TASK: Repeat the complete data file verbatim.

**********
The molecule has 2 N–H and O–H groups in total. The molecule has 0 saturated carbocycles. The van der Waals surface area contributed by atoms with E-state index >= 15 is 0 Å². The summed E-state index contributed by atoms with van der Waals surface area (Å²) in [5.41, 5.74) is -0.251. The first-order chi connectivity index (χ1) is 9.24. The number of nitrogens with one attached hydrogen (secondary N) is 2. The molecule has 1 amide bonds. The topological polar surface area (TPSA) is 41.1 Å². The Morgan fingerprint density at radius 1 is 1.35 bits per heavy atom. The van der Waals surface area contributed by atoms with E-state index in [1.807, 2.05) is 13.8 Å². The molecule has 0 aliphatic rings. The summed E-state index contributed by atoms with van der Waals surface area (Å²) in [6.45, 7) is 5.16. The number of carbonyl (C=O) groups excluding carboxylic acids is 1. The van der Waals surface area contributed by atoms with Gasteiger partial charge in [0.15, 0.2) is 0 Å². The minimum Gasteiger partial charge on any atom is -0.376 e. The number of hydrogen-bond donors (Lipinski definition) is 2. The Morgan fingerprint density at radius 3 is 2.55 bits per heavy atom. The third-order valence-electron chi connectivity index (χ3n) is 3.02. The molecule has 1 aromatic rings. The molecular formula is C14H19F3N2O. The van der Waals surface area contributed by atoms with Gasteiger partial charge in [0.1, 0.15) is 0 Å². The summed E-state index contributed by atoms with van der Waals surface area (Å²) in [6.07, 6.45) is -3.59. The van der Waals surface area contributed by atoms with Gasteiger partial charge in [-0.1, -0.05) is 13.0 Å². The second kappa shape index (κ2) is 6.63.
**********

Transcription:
The molecule has 2 N–H and O–H groups in total. The molecule has 0 saturated carbocycles. The van der Waals surface area contributed by atoms with E-state index >= 15 is 0 Å². The summed E-state index contributed by atoms with van der Waals surface area (Å²) in [5.41, 5.74) is -0.251. The first-order chi connectivity index (χ1) is 9.24. The number of nitrogens with one attached hydrogen (secondary N) is 2. The molecule has 1 amide bonds. The topological polar surface area (TPSA) is 41.1 Å². The Morgan fingerprint density at radius 1 is 1.35 bits per heavy atom. The van der Waals surface area contributed by atoms with E-state index in [1.807, 2.05) is 13.8 Å². The molecule has 0 aliphatic rings. The summed E-state index contributed by atoms with van der Waals surface area (Å²) in [6.45, 7) is 5.16. The number of carbonyl (C=O) groups excluding carboxylic acids is 1. The van der Waals surface area contributed by atoms with Gasteiger partial charge in [0.15, 0.2) is 0 Å². The minimum Gasteiger partial charge on any atom is -0.376 e. The number of hydrogen-bond donors (Lipinski definition) is 2. The Morgan fingerprint density at radius 3 is 2.55 bits per heavy atom. The third-order valence-electron chi connectivity index (χ3n) is 3.02. The molecule has 1 aromatic rings. The molecular formula is C14H19F3N2O. The van der Waals surface area contributed by atoms with Gasteiger partial charge in [0.1, 0.15) is 0 Å². The summed E-state index contributed by atoms with van der Waals surface area (Å²) in [6.07, 6.45) is -3.59. The van der Waals surface area contributed by atoms with Gasteiger partial charge in [-0.1, -0.05) is 13.0 Å². The second kappa shape index (κ2) is 6.63.